"Integration of Finance for Energy Efficiency" workshop

17:00 – 18:30, 29th September 2021, hybrid

Energy efficiency is an integral part of global energy policy since it is not only widely recognized as an effective means of reducing greenhouse gas emissions, but also ensures the long-term security of the energy supply. Towards this direction, investing in energy efficiency directly affects reducing energy consumption, while also improving industrial competitiveness and driving economic growth. However, financial institutions and private investors do not consider energy efficiency as an attractive sector to invest in, limiting the possibility of using external private finance on top of equity of project owners or public funding. The lack of best practices and statistical data on the actual energy and cost savings achieved by implemented energy efficiency projects and payment default rates, causes financial institutions to attribute high-risk premiums to energy efficiency investments.

The building sector is considered of significant importance at the European Union level, as it is responsible for 40% of the energy consumption and 36% of greenhouse gas emissions. These trends are expected to grow given the fact that energy demand from buildings and their construction rates continue following the current trajectory, creating enormous untapped efficiency potential. In this respect, nowadays, boosting the implementation of energy efficiency measures in buildings is of paramount importance, more than ever. Mainstreaming energy efficiency financing is considered the only way to achieve the EU’s ambitious, compulsory for the environment goal of carbon neutrality by 2050.

Whereas energy efficiency investments are usually expected to be paid back exclusively through the reduction of the energy bill, there is increasing evidence that non-energy benefits play a key role in the decision to invest in energy efficiency. These benefits are known as the Multiple Benefits of energy efficiency and should also be considered in the investment decision process. Among others, the multi-benefits include an increase in the building value, lower tenant turnover or vacancy rates, better product quality, reduction of CO2 emissions, etc. Investments into building projects can be made more attractive by ensuring that investors get the results that they are looking for, as the calculated performance of buildings often mismatches with the real performance. Better integration of suitable quality management services into building projects is essential here, as they help assess and mitigate the technical risks which in turn de-risks the financial investments going into buildings.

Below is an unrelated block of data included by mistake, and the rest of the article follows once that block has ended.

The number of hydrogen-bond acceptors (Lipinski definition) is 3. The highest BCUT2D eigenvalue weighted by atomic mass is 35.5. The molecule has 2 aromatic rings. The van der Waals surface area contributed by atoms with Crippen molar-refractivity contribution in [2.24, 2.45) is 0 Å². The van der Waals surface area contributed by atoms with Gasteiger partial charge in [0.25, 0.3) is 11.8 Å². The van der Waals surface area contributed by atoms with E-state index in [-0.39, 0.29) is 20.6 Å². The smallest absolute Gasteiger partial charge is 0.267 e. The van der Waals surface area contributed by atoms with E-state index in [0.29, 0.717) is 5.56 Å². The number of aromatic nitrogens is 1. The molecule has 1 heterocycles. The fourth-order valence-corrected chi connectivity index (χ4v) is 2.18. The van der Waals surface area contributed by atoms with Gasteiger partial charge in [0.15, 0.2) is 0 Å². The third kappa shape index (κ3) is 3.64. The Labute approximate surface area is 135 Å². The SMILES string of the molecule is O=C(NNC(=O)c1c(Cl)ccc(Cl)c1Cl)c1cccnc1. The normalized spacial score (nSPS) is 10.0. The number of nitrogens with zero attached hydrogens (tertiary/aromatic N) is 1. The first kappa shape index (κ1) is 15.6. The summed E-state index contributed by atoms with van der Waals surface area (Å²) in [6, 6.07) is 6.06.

A number of H2020 projects are developing innovative solutions to tackle the above challenges, and they are joining forces for this common workshop at Sustainable Places 2021 to expose their approach and discuss potential synergies.

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